The following year, he began his tenure as the pioneer Minister for Law. One of his notable feats during his service as Minister for Law was drafting the Proclamation of Singapore, which signified Singapore's official separation from Malaysia.

Mr Barker also held several portfolios in Cabinet, which included serving as Minister for National Development, Minister for Home Affairs, Minister for the Environment, Minister for Science and Technology, and Minister for Labour.

The Cambridge University-educated Mr Barker was also the head of several associations outside Parliament, among which is the Singapore Stock Exchange from 1989 to 1993.

Mr Barker retired in 1988, and passed away in 2001.

In response to the flak he has received from the public regarding his statements on ministerial salaries, Mr Goh has decided to include the full transcript of his response to Mr Abdul Aziz in a Facebook post on Wednesday, while stating that "there is a silver lining behind the heated reactions" he had received, as he believes that it is a demonstration of Singaporeans' capacity to "care deeply and hold leaders to account for their words and performance":

Mr Goh claimed in his Facebook post that the audio clip of his response to Mr Abdul Aziz at the panel discussion that is being circulated "distorted my message by omitting the full discussion."

He also wrote the following in his post:

Some Singaporeans wrote to me directly to share their views. An excerpt of my reply in one such exchange with a final year medical student in an overseas university is reproduced here:

"Salaries is not our starting point in looking for Ministers. Character, motivation, commitment, selflessness, practical abilities, competence and proven performance are the main attributes we look for. The first four attributes are veto factors.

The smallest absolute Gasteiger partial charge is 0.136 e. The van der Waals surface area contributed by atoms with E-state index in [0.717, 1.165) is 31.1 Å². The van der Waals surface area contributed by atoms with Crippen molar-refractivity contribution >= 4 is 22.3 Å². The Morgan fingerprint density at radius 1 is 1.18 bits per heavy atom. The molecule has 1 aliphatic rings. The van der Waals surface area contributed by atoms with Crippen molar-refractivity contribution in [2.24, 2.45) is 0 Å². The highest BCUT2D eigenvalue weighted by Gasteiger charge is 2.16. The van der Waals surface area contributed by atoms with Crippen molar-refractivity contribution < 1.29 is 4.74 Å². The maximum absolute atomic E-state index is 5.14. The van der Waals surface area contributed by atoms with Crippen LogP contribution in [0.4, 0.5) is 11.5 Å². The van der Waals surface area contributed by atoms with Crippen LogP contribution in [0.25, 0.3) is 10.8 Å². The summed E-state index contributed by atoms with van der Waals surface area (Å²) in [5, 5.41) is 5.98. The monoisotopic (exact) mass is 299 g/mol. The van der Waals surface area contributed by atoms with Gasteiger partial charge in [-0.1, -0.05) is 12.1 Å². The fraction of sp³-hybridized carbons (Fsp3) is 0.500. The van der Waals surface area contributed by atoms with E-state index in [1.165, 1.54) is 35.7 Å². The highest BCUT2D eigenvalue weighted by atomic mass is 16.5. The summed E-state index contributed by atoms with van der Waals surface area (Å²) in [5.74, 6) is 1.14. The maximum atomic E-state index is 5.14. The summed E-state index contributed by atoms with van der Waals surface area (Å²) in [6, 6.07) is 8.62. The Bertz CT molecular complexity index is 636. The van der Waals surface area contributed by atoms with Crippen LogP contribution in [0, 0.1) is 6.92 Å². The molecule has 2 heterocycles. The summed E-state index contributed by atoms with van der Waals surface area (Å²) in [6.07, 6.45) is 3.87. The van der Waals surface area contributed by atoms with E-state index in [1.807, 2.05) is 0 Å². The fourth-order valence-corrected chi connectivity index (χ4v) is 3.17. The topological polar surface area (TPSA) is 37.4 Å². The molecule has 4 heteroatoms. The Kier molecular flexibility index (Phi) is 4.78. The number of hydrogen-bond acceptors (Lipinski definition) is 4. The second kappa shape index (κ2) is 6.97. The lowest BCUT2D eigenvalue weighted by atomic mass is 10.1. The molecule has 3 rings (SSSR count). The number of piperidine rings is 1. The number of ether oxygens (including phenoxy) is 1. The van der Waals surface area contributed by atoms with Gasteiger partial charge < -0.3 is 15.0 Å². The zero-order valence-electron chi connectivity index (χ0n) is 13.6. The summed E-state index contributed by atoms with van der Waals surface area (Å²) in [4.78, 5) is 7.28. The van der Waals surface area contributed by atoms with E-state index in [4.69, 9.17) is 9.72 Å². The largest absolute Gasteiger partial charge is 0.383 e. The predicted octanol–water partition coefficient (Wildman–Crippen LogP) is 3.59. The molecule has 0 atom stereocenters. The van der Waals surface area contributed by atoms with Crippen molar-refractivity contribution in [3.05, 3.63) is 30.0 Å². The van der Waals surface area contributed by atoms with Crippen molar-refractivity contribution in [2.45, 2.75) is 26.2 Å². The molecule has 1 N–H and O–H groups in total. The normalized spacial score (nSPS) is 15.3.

When we look at abilities, competence and performance are reflected in a person's compensation (American term for salary).

In his response to Mr Abdul Aziz, Mr Goh retorted that the question posed by the former is a "populist" one, and implied that the Braddell Heights resident did not adequately consider the sustainability of his suggestion if it is to be implemented:

There are many retirees, they haven’t got funds, they need to be supported. But how do you fund it, you see. That is key. How to fund it for the future? Make it sustainable? Once you have a scheme to pay anybody over 65 a certain minimum wage, you can’t take it away, you’ve got to think of how to raise taxes to pay that. Okay, so one part of your question is very good, but your suggestion is very bad on how to solve the problem.

Kenneth Koong responded to Mr Goh's latest statements with a thorough assessment of the ministerial salary structure in Singapore, providing comparisons to the salaries of leaders of nations deemed to be on par with Singapore:

I read both the transcript and your post here, which left me with some interesting questions I hope you can help share some answers to.

I volunteer at MPS as well, because I truly believe it is something that helps the community. That being said, it has become tougher and tougher for me in the past year to agree with what the G is doing.

Well, the longstanding reason that the G has farmed out is that they need to pay an extremely high salary to ministers in order to attract top-drawer talent. Fair point - everyone is drawn to money, and that’s perfectly fine because that’s in your self-interest.